Saturday, September 2, 2023

A Christian nation?

Matthew 16:21-28 & Romans 12:9-21

During this last week, the Times published the results of a poll of Church of England clergy.  It’s caused quite a stir in many places.  Given that many of you will have read the survey for yourselves, or at least heard about it, I think it might be helpful if I were to tackle some of its results head on.

The survey contained a number of statistics about the clergy’s shifting attitudes towards same-sex weddings and blessings, as well as other aspects of public morality and the still vexed question of women priests and bishops.  Most of these statistics give hope to people like me, who pray, daily for a less condemnatory tone from the church.  But, of course, such statistics are grist to the mill of those who want to condemn the Church of England for being ‘woke’.  Personally, I don’t mind being called ‘woke’, if the definition of woke is to be someone who is awake to the issues of discrimination and prejudice in our society.  I DO object, however, to being labelled as one of the ‘tofu-eating wokerati’ which our Home Secretary so memorably called out recently.  I’ve never eaten tofu in my life!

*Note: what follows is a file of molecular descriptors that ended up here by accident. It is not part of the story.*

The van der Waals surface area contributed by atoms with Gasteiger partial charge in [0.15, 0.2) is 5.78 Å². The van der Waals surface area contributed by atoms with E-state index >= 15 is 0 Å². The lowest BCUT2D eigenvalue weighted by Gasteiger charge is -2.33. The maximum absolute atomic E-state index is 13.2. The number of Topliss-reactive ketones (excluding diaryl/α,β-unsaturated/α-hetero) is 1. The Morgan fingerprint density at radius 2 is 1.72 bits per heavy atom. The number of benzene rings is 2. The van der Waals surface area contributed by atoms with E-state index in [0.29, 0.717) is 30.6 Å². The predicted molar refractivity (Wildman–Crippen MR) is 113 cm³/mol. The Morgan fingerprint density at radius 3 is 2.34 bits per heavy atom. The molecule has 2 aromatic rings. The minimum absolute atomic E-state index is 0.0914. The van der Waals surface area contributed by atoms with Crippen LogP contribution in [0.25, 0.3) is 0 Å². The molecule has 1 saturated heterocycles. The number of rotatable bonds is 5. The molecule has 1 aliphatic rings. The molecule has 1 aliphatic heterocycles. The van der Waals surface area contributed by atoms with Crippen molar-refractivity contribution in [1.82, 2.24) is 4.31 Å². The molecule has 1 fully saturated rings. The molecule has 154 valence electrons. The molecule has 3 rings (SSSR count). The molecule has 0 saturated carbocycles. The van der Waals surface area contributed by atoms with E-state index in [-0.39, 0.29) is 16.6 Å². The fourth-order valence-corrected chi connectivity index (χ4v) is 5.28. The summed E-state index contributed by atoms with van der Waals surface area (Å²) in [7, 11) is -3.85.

The Times itself, as the publisher of the clergy survey, fixed its headline on a rather more national issue.  Two-thirds of the clergy surveyed declared, apparently, that Britain could no longer be called a Christian country.  This, my friends, came as no surprise to me.  Had I been invited to participate in the survey, and had I found the time to answer it, I would have said exactly the same.  In fact, it seems to me that Britain has not been a Christian country for a very long time indeed.